The past few years I have been flummoxed by the number of films shown at IKFF labeled Experimental. After a special program, where all eleven shorts shown were tagged Experimental, I saw Ulrich Ortlieb with Filmfest Hamburg leaving a different program. Naturally, we nattered about films, then diverged to the Genre topic. Hence, the idea for this interview article was born. Ulrich organized an interview with Filmfest Hamburg*, while I contacted Sven Schwarz, co-director of IKFF, who graciously agreed to an interview. What I learned is, it’s not that simple nowadays. The evolution of cinema, technology, et al poses new, nebulas landscapes, especially for those at the forefront.
Sven and I met after the 2014 festival, when I asked him the following questions:
1– How are films selected?
— 95% are submissions and 5% are IKFF requests from film institutes or the filmmaker directly.
What ratio of films that you receive does not fit in to existing categories?
— Tough to say. It’s a way bigger ratio with IKFF than a feature (film) festival; our borders are more blurred.
2– How do you categorize these films, i.e. what basic guideline do you use?
— We use four basic film categories: fiction, documentary, experimental, and animation.
The public love labels. It helps them make decisions if they know something about what they are going to see. Another reason (for categories) is for reports we have to write for the European Union.
3– Would it be fair to say other festivals and / or film markets are experiencing a similar dilemma / uncertainty?
— Unless it’s a genre festival (sci-fi, fantasy / horror), yes. Short more than feature film festivals. The label Hybrid seems to be taking over the Experimental label in a way. For example: one of our films in 2012, Streets of the Invisible, the scenery is done completely using Google Street View, with sound from The Streets of San Francisco (American TV show 1972–1977). Is that Hybrid or what?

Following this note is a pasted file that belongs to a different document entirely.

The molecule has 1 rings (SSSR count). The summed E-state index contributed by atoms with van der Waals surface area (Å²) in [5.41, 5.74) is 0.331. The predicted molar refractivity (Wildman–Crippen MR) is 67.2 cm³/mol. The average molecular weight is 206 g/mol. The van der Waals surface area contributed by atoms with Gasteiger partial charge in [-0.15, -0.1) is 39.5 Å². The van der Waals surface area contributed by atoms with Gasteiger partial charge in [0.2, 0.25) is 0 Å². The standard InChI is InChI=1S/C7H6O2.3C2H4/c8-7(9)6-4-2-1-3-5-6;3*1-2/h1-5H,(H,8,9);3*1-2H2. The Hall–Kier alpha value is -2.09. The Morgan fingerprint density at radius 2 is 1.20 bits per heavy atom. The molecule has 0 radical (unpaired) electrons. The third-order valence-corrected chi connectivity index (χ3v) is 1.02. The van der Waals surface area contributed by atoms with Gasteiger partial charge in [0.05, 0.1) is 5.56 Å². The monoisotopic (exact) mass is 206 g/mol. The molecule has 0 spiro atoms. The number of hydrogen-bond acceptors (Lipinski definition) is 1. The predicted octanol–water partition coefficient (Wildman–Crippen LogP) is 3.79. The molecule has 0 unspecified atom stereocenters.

4– Film festivals are one of the few viable avenues for independent filmmakers to show their films, and for audiences to see something new, albeit perhaps non-commercial.
— That’s truer with festivals like ours because no one really makes that much money on short films, which allows for creative freedom. Basically, none of the films we show are made with (filmmakers having) “will audiences like” in mind.
Have you had conversations with others in the industry about creating new genre / category titles?
— It’s more about getting rid of categories. Are these labels really necessary? One good thing about not knowing what to expect happened to me at a festival. This 11-minute film started as a social-drama; in the last minute, it switched and turned out to be a Zombie film – fantastic! Z1 screened at this year’s festival.
5– Would you consider working with Filmfest Hamburg to develop contemporary genre titles (for local film festivals at least) thereby possibly becoming (industry) pioneers?
— If someone really expresses a need for it… (I could imagine a) round table of festivals, but I doubt it would happen for many many years. But I don’t think there’s a need for it – (instead) let’s get rid of genres.
Sven explained their challenges, and procedures. Short films have notoriously switched medias – (Quentin) Tarantino was one of the first to mix animation with film – and themes. With short films leading the way, people are now more accustomed to seeing these fusions. IKFF sometimes add to what filmmakers submitted to make their synopses more category-specific, which is especially true of video artists. Besides, Experimental films are genre-benders and they make up most of the films in IKFF’s NoBuget section. Which just goes to show how true that adage is, “(You) learn something new everyday.” Still, I’d like to pose these questions to all you readers, “How would you respond if film classifications, i.e. genres were eliminated?” “Do you choose a film based on its classification, or what you’ve read – review, synopsis, etc. – seen, or heard?” Interesting proposition, isn’t it!
* The interview with Jens Geiger, Programming and Ulrich Ortlieb, Press Team on this same topic and with the same questions will be included in the 2014 Filmfest Hamburg special issue.